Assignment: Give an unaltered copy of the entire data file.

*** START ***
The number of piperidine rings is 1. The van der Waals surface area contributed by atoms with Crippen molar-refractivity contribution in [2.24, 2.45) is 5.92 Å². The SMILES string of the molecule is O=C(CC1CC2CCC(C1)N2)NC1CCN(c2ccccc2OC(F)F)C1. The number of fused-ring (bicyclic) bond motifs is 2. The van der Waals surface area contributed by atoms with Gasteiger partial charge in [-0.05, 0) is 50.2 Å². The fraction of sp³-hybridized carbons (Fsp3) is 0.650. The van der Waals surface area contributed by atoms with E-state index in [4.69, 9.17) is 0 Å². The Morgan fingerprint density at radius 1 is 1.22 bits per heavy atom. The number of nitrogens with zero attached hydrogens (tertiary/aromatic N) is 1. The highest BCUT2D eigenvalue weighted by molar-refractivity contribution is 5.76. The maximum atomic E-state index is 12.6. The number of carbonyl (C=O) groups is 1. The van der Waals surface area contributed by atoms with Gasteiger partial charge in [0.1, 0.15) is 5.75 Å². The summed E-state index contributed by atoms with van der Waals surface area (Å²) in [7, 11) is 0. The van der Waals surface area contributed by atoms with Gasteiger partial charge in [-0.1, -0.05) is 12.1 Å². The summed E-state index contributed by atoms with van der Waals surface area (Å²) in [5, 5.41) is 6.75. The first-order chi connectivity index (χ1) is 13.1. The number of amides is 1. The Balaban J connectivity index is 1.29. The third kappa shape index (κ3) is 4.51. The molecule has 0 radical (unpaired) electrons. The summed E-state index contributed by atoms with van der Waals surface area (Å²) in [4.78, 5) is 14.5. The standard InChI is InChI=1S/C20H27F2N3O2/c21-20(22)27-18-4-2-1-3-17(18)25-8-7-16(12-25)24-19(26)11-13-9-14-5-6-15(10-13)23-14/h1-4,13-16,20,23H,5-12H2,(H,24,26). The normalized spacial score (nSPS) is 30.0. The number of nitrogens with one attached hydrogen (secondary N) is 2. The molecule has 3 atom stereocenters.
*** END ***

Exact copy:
The number of piperidine rings is 1. The van der Waals surface area contributed by atoms with Crippen molar-refractivity contribution in [2.24, 2.45) is 5.92 Å². The SMILES string of the molecule is O=C(CC1CC2CCC(C1)N2)NC1CCN(c2ccccc2OC(F)F)C1. The number of fused-ring (bicyclic) bond motifs is 2. The van der Waals surface area contributed by atoms with Gasteiger partial charge in [-0.05, 0) is 50.2 Å². The fraction of sp³-hybridized carbons (Fsp3) is 0.650. The van der Waals surface area contributed by atoms with E-state index in [4.69, 9.17) is 0 Å². The Morgan fingerprint density at radius 1 is 1.22 bits per heavy atom. The number of nitrogens with zero attached hydrogens (tertiary/aromatic N) is 1. The highest BCUT2D eigenvalue weighted by molar-refractivity contribution is 5.76. The maximum atomic E-state index is 12.6. The number of carbonyl (C=O) groups is 1. The van der Waals surface area contributed by atoms with Gasteiger partial charge in [0.1, 0.15) is 5.75 Å². The summed E-state index contributed by atoms with van der Waals surface area (Å²) in [7, 11) is 0. The van der Waals surface area contributed by atoms with Gasteiger partial charge in [-0.1, -0.05) is 12.1 Å². The summed E-state index contributed by atoms with van der Waals surface area (Å²) in [5, 5.41) is 6.75. The first-order chi connectivity index (χ1) is 13.1. The number of amides is 1. The Balaban J connectivity index is 1.29. The third kappa shape index (κ3) is 4.51. The molecule has 0 radical (unpaired) electrons. The summed E-state index contributed by atoms with van der Waals surface area (Å²) in [4.78, 5) is 14.5. The standard InChI is InChI=1S/C20H27F2N3O2/c21-20(22)27-18-4-2-1-3-17(18)25-8-7-16(12-25)24-19(26)11-13-9-14-5-6-15(10-13)23-14/h1-4,13-16,20,23H,5-12H2,(H,24,26). The normalized spacial score (nSPS) is 30.0. The number of nitrogens with one attached hydrogen (secondary N) is 2. The molecule has 3 atom stereocenters.